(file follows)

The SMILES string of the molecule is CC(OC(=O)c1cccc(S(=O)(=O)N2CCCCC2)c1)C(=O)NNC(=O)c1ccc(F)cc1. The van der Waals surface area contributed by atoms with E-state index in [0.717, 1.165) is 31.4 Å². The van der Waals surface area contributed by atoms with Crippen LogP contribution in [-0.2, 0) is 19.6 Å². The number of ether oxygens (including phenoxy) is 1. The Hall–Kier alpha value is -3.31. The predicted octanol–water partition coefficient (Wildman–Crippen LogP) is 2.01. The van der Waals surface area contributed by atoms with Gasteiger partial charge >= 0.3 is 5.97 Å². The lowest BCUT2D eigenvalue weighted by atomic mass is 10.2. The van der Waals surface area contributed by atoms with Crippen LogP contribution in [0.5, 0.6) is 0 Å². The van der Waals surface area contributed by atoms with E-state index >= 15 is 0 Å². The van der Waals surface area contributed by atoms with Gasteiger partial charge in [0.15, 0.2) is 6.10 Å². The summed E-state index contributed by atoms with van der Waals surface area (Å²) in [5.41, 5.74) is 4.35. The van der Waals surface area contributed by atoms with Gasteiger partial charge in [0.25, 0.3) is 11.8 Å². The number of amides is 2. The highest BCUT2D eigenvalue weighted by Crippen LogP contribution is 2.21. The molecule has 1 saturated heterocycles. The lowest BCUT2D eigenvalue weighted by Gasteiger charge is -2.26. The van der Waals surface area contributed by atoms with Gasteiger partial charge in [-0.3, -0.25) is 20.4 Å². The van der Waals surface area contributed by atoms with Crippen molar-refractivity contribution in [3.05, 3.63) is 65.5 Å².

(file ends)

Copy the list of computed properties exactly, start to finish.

The SMILES string of the molecule is CC(OC(=O)c1cccc(S(=O)(=O)N2CCCCC2)c1)C(=O)NNC(=O)c1ccc(F)cc1. The van der Waals surface area contributed by atoms with E-state index in [0.717, 1.165) is 31.4 Å². The van der Waals surface area contributed by atoms with Crippen LogP contribution in [-0.2, 0) is 19.6 Å². The number of ether oxygens (including phenoxy) is 1. The Hall–Kier alpha value is -3.31. The predicted octanol–water partition coefficient (Wildman–Crippen LogP) is 2.01. The van der Waals surface area contributed by atoms with Gasteiger partial charge >= 0.3 is 5.97 Å². The lowest BCUT2D eigenvalue weighted by atomic mass is 10.2. The van der Waals surface area contributed by atoms with Crippen LogP contribution in [0.5, 0.6) is 0 Å². The van der Waals surface area contributed by atoms with E-state index >= 15 is 0 Å². The van der Waals surface area contributed by atoms with Gasteiger partial charge in [0.15, 0.2) is 6.10 Å². The summed E-state index contributed by atoms with van der Waals surface area (Å²) in [5.41, 5.74) is 4.35. The van der Waals surface area contributed by atoms with Gasteiger partial charge in [0.25, 0.3) is 11.8 Å². The number of amides is 2. The highest BCUT2D eigenvalue weighted by Crippen LogP contribution is 2.21. The molecule has 1 saturated heterocycles. The lowest BCUT2D eigenvalue weighted by Gasteiger charge is -2.26. The van der Waals surface area contributed by atoms with Gasteiger partial charge in [-0.3, -0.25) is 20.4 Å². The van der Waals surface area contributed by atoms with Crippen molar-refractivity contribution in [3.05, 3.63) is 65.5 Å².